He’s far from alone.

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Politics & Government
8:24 am
Wed April 2, 2014

The week in Michigan politics

Credit NOAA

This Week in Michigan Politics, Jack Lessenberry and Christina Shockley discuss the impact of a fourth member of the state's congressional delegation who won't seek re-election, Medicaid expansion, President Obama's trip to Michigan to talk about the minimum wage, and Detroit's latest plan for bankruptcy.

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Opinion
3:19 pm
Tue April 1, 2014

Michigan will be weaker in Washington than we’ve been in ages

This isn’t an especially good April Fool’s Day, for a reason you might not suspect.

In the last few days, we’ve learned that our state is going to be considerably weaker in terms of political clout in Washington than we have been in many years.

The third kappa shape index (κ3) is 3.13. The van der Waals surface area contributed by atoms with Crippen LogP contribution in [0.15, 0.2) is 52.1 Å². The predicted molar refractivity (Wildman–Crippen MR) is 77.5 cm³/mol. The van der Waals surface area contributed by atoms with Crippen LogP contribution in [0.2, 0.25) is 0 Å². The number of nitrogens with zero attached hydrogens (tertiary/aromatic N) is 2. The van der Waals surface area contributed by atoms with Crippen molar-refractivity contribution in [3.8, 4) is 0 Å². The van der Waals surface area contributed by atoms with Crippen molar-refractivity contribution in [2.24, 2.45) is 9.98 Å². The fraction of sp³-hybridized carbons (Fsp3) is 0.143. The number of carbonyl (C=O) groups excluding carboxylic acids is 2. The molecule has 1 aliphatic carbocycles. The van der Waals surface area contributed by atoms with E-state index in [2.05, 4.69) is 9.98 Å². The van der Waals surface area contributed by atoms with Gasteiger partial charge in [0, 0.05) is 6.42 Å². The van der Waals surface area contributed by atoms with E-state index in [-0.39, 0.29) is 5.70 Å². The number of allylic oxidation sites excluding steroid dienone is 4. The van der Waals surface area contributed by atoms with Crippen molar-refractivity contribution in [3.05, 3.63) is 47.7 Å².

Yesterday, Congressman Dave Camp of Midland, R-Michigan, the chair of the powerful Ways and Means Committee, suddenly announced he wouldn’t run for reelection.

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Opinion
10:25 am
Mon March 31, 2014

The Ilitch family seeks a monopoly on the backs of taxpayers

I’ve talked before about the sweetheart deal that the city of Detroit gave Mike Ilitch in connection with the new hockey stadium and entertainment complex being built in downtown Detroit.

The city is giving Ilitch’s Olympia Entertainment all the land they need, absolutely free. The taxpayers are also kicking in most of the cost of the project.

In return, the city gets nothing – not one dime of the parking or pizza or ticket sales revenue.

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Opinion
10:47 am
Thu March 27, 2014

All the cuts to news gathering should scare us

Newspapers, even big-city newspapers, are in a sorry state these days.

Thanks largely to the Internet, their circulation and advertising revenue has been in free fall, with the result that they have far less staff than they once did.